• Non blocking when within bandwidth and queue limits. If bandwidth limits are exceeded, make the caller(s) queue, not the traffic. Not a major issue if the caller is multi-threaded. However when used correctly (ie, enquire remaining bandwidth details before creating additional packets) will not block. However, if used incorrectly the library will block the caller.

    • Apply QOS to all data-grams - default time-critical but allow library user to set another default if required.


    • Payload encryption

    Provide some protection against simple man-in-the-middle traffic manipulation.
    Per session details


    • Optional limits
    • Statistics
      • Total bandwidth
      • Current moving average

    • Query available bandwidth

    Round-trip time

    • Cumulative average
    • Current moving average

    Packet loss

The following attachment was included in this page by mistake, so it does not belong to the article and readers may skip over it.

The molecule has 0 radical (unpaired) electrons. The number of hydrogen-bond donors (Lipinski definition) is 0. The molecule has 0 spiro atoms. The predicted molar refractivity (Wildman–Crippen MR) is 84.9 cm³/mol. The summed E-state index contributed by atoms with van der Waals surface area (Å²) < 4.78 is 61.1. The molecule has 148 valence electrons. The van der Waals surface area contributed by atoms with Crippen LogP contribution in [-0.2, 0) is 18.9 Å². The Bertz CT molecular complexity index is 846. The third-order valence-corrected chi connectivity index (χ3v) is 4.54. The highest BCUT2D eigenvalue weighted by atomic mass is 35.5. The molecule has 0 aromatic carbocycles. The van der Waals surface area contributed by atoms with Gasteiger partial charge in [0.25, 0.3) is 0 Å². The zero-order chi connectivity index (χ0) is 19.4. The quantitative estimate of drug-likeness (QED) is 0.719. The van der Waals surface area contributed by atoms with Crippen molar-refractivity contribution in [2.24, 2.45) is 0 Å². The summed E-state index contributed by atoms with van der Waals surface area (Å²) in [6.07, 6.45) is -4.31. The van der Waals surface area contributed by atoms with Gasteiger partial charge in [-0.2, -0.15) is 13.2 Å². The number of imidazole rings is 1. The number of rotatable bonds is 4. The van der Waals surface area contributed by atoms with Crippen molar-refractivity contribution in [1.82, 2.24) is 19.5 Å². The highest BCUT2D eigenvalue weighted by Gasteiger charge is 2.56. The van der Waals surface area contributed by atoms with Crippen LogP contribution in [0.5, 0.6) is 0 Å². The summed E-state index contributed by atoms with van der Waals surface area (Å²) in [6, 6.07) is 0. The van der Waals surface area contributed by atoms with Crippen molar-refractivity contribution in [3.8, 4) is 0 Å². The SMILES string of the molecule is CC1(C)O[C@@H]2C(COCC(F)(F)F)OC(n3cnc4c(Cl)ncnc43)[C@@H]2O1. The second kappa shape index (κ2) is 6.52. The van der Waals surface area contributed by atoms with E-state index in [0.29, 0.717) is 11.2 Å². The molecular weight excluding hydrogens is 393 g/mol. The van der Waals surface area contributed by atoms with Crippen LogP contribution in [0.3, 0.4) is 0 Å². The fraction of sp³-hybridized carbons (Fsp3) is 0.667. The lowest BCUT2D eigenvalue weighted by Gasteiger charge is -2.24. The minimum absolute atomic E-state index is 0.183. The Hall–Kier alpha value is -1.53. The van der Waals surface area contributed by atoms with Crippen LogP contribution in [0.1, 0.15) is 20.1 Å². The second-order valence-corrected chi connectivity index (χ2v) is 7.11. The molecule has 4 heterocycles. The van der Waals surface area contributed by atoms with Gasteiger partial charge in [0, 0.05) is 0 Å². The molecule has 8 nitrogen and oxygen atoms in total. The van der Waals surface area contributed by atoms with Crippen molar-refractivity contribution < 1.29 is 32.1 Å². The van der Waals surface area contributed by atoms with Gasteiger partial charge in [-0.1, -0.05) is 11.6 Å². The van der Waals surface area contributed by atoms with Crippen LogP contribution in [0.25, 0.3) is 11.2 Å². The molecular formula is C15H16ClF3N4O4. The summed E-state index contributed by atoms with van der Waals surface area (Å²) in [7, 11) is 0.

• Cumulative total
    • Current moving average


    • Standard unreliable data-grams (i.e. - UDP default)
    • Reliable unsequenced data-grams
    • Reliable sequence data-grams


    • Multiple streams

  2. #2
    Asphyre Sphinx 2 has networking component TNetCom based on UDP protocol that should cover many of your points. However, high-level stuff such as session control and reliable delivery you will have to implement yourself as an additional layer on top of it. Previously it supported reliable packets, but it was dropped since this support should be part of application layer and not TNetCom itself.

  3. #3
    Junior Member
    Join Date
    Mar 2012
    London, UK
    Their implementation is too simple. It's just UDP. Hardly worth calling a library.

  4. #4
    Co-Founder / PGD Elder WILL's Avatar
    Join Date
    Apr 2003
    Blog Entries